Solar Energy : According to research released today, India saved $4.2 billion in fuel expenses and avoided an additional 19.4 million tonne (mt) of coal in the first half of the year. As per the paper, the contribution of solar energy in seven Asian countries – China, India, Japan, South Korea, Vietnam, the Philippines, and Thailand – saved nearly $34 billion in fossil fuel expenses from January to June 2022.

According to the analysis published by energy think tank Ember, India has been battling high coal prices, which is one of the key contributors to the continuing power crisis. However, the country managed to save $4.2 billion in fuel costs during the studied period, as well as avoid the consumption of an additional 19.4 mt, which may have added to the country’s already constrained domestic energy supply.


Report Details

According to the report, as many countries continue to alter their energy development plans, commodity market instability and record-breaking fuel costs affecting the price of electricity worldwide must serve as a caution against ongoing reliance on fossil fuels. As per research, this must be converted into more ambitious solar deployments that capitalize on the region’s vast solar potential.

According to the analysis, solar on the grid is already making a significant contribution to satisfying electricity demand. Assuming that solar replaced the most expensive fossil-based electricity (coal, gas, or oil), the think tank found that the contribution of solar generation in seven Asian countries – China, India, Japan, South Korea, Vietnam, the Philippines, and Thailand – saved approximately $34 billion in fossil fuel costs from January to June 2022. 

According to the paper, the majority of these predicted savings occurred in China, where solar met 5% of total electricity demand and avoided about $21 billion in fossil fuel imports from January to June 2022. 

According to the report, Japan experienced the second largest contribution with $5.6 billion in avoided fuel expenses due to solar power generation alone, which reached record levels for the country in May this year.

In other countries

According to the report, Vietnam’s solar power saved $1.7 billion in potential fossil fuel expenses, and the country’s solar generation was near zero Terawatt-hour (TWh) in 2018. According to the research, solar will account for 11% (14 TWh) of electricity demand from January to June 2022.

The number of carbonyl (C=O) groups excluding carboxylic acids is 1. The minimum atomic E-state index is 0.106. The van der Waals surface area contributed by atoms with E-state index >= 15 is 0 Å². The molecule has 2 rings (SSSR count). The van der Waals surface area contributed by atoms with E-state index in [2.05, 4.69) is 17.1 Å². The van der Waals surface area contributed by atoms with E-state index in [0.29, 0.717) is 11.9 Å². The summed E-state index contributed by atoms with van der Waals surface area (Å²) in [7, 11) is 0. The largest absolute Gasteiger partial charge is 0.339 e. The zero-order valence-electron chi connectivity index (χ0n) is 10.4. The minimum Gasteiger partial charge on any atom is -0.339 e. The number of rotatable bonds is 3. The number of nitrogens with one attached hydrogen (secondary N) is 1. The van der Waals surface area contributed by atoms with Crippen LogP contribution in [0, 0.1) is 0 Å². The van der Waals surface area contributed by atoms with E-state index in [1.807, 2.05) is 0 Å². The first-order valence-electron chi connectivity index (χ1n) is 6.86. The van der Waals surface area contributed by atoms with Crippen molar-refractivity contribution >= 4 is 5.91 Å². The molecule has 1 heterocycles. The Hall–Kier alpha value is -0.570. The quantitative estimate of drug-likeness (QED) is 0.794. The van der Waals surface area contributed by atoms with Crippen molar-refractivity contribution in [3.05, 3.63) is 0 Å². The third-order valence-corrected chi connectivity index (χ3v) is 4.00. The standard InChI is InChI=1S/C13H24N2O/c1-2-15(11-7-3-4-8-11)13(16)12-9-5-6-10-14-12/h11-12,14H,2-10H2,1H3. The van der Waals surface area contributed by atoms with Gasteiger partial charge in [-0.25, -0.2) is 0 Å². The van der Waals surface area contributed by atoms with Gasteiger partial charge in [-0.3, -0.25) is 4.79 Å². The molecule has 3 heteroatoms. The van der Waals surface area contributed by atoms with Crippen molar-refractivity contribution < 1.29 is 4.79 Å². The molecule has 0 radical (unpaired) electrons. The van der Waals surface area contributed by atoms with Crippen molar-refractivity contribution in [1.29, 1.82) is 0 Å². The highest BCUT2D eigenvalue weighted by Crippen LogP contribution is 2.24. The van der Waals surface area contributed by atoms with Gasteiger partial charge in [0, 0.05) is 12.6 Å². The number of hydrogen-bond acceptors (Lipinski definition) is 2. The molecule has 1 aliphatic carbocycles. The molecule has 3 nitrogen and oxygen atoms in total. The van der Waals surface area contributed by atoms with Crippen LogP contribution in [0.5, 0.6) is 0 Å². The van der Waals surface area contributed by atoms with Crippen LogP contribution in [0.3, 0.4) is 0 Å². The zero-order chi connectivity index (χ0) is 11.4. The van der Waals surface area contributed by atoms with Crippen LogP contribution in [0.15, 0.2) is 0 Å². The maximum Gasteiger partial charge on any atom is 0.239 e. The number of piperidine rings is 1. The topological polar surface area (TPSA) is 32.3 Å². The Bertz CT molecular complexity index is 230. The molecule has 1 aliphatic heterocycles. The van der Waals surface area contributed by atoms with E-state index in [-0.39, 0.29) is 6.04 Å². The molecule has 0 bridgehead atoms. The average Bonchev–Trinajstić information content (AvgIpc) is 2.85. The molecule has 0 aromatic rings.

The reduced fuel cost is still significant in Thailand and the Philippines, where solar growth has been slower, according to the research tank in a paper. While solar accounted for only 2% of Thailand’s electricity in the first six months of 2022, it saved an estimated $209 million in potential fossil fuel costs. 

Similarly, despite solar accounting for only 1.7% of generation, the Philippines saved $78 million in fuel expenses, according to the report. In South Korea, solar had a 5% generation share in the first half of the year, saving $1.5 billion in potential fossil fuel use. 

According to the research tank, solar power provides the cheapest electricity in history in several regions. Also. the relevance of diverse and domestic renewable energy has only grown in the aftermath of skyrocketing fossil fuel costs. According to the paper, the consequence of continuing to rely on expensive fossil fuels is seen in the supply shortages and rising electricity costs that many countries are experiencing now.

Renewable Energy

Renewable energy increased from 20% to 28% of worldwide electricity supply between 2011 and 2021. Fossil energy fell from 68% to 62%, and nuclear energy fell from 12% to 10%. Hydropower’s proportion fell from 16% to 15%, while solar and wind power climbed from 2% to 10%.

Biomass and geothermal energy increased from 2% to 3% of total energy use. Also. there are 3,146 gigatonnes of installed renewable energy capacity in 135 nations, with 156 countries having legislation governing the renewable energy sector.

Over 10 million jobs are involved with renewable energy companies worldwide, with solar photovoltaics being the largest renewable employer. Renewable energy systems are fast becoming more efficient and less expensive, and their percentage of overall energy consumption is growing, with renewable energy accounting for the vast majority of newly added electrical capacity worldwide. Further in most nations, photovoltaic solar or onshore wind is the most cost-effective new-build energy sources.

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